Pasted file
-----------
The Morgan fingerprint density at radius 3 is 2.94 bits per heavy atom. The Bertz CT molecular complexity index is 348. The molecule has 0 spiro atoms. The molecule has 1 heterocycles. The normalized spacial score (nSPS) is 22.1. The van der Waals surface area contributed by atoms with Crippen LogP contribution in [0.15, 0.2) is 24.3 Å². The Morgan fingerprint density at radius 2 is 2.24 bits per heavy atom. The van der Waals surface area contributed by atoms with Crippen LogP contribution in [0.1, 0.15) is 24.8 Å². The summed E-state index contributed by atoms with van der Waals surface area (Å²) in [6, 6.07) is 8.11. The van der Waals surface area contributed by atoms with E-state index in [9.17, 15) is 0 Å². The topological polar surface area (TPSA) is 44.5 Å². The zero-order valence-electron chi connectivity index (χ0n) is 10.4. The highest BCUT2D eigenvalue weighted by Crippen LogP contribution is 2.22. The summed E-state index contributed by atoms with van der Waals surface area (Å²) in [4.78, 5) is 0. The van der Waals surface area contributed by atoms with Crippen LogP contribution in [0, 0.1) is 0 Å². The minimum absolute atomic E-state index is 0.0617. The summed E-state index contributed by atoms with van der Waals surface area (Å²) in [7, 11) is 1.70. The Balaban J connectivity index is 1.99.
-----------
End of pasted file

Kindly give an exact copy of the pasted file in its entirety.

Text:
The Morgan fingerprint density at radius 3 is 2.94 bits per heavy atom. The Bertz CT molecular complexity index is 348. The molecule has 0 spiro atoms. The molecule has 1 heterocycles. The normalized spacial score (nSPS) is 22.1. The van der Waals surface area contributed by atoms with Crippen LogP contribution in [0.15, 0.2) is 24.3 Å². The Morgan fingerprint density at radius 2 is 2.24 bits per heavy atom. The van der Waals surface area contributed by atoms with Crippen LogP contribution in [0.1, 0.15) is 24.8 Å². The summed E-state index contributed by atoms with van der Waals surface area (Å²) in [6, 6.07) is 8.11. The van der Waals surface area contributed by atoms with E-state index in [9.17, 15) is 0 Å². The topological polar surface area (TPSA) is 44.5 Å². The zero-order valence-electron chi connectivity index (χ0n) is 10.4. The highest BCUT2D eigenvalue weighted by Crippen LogP contribution is 2.22. The summed E-state index contributed by atoms with van der Waals surface area (Å²) in [4.78, 5) is 0. The van der Waals surface area contributed by atoms with Crippen LogP contribution in [0, 0.1) is 0 Å². The minimum absolute atomic E-state index is 0.0617. The summed E-state index contributed by atoms with van der Waals surface area (Å²) in [7, 11) is 1.70. The Balaban J connectivity index is 1.99.